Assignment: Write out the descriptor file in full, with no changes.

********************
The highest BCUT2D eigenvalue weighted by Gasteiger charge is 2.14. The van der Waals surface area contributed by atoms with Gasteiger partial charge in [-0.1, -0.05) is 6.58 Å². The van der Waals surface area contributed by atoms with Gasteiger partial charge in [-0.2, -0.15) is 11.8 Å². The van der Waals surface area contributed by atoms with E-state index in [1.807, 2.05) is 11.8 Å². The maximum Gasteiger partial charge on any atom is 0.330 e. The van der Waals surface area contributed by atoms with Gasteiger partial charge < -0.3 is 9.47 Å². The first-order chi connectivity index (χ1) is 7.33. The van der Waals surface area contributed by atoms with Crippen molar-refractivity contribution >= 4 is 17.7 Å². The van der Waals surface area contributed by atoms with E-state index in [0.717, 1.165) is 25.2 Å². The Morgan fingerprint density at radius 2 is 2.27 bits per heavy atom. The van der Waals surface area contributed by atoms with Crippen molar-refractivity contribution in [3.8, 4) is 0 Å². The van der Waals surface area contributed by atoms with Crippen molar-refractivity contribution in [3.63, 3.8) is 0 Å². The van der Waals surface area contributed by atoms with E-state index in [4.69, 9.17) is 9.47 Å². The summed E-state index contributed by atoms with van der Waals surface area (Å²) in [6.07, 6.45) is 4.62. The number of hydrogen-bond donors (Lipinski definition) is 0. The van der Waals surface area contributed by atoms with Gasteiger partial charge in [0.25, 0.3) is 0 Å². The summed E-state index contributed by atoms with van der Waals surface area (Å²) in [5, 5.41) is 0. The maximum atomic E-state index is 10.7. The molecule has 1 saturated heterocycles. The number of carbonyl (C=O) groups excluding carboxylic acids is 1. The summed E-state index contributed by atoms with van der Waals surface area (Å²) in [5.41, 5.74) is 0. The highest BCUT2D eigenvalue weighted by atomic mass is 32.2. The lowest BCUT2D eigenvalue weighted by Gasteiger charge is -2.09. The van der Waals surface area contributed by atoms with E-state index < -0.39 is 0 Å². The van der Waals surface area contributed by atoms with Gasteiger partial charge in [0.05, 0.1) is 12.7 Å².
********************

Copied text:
The highest BCUT2D eigenvalue weighted by Gasteiger charge is 2.14. The van der Waals surface area contributed by atoms with Gasteiger partial charge in [-0.1, -0.05) is 6.58 Å². The van der Waals surface area contributed by atoms with Gasteiger partial charge in [-0.2, -0.15) is 11.8 Å². The van der Waals surface area contributed by atoms with E-state index in [1.807, 2.05) is 11.8 Å². The maximum Gasteiger partial charge on any atom is 0.330 e. The van der Waals surface area contributed by atoms with Gasteiger partial charge < -0.3 is 9.47 Å². The first-order chi connectivity index (χ1) is 7.33. The van der Waals surface area contributed by atoms with Crippen molar-refractivity contribution >= 4 is 17.7 Å². The van der Waals surface area contributed by atoms with E-state index in [0.717, 1.165) is 25.2 Å². The Morgan fingerprint density at radius 2 is 2.27 bits per heavy atom. The van der Waals surface area contributed by atoms with Crippen molar-refractivity contribution in [3.8, 4) is 0 Å². The van der Waals surface area contributed by atoms with Crippen molar-refractivity contribution in [3.63, 3.8) is 0 Å². The van der Waals surface area contributed by atoms with E-state index in [4.69, 9.17) is 9.47 Å². The summed E-state index contributed by atoms with van der Waals surface area (Å²) in [6.07, 6.45) is 4.62. The number of hydrogen-bond donors (Lipinski definition) is 0. The van der Waals surface area contributed by atoms with Gasteiger partial charge in [0.25, 0.3) is 0 Å². The summed E-state index contributed by atoms with van der Waals surface area (Å²) in [5, 5.41) is 0. The maximum atomic E-state index is 10.7. The molecule has 1 saturated heterocycles. The number of carbonyl (C=O) groups excluding carboxylic acids is 1. The summed E-state index contributed by atoms with van der Waals surface area (Å²) in [5.41, 5.74) is 0. The highest BCUT2D eigenvalue weighted by atomic mass is 32.2. The lowest BCUT2D eigenvalue weighted by Gasteiger charge is -2.09. The van der Waals surface area contributed by atoms with E-state index < -0.39 is 0 Å². The van der Waals surface area contributed by atoms with Gasteiger partial charge in [0.05, 0.1) is 12.7 Å².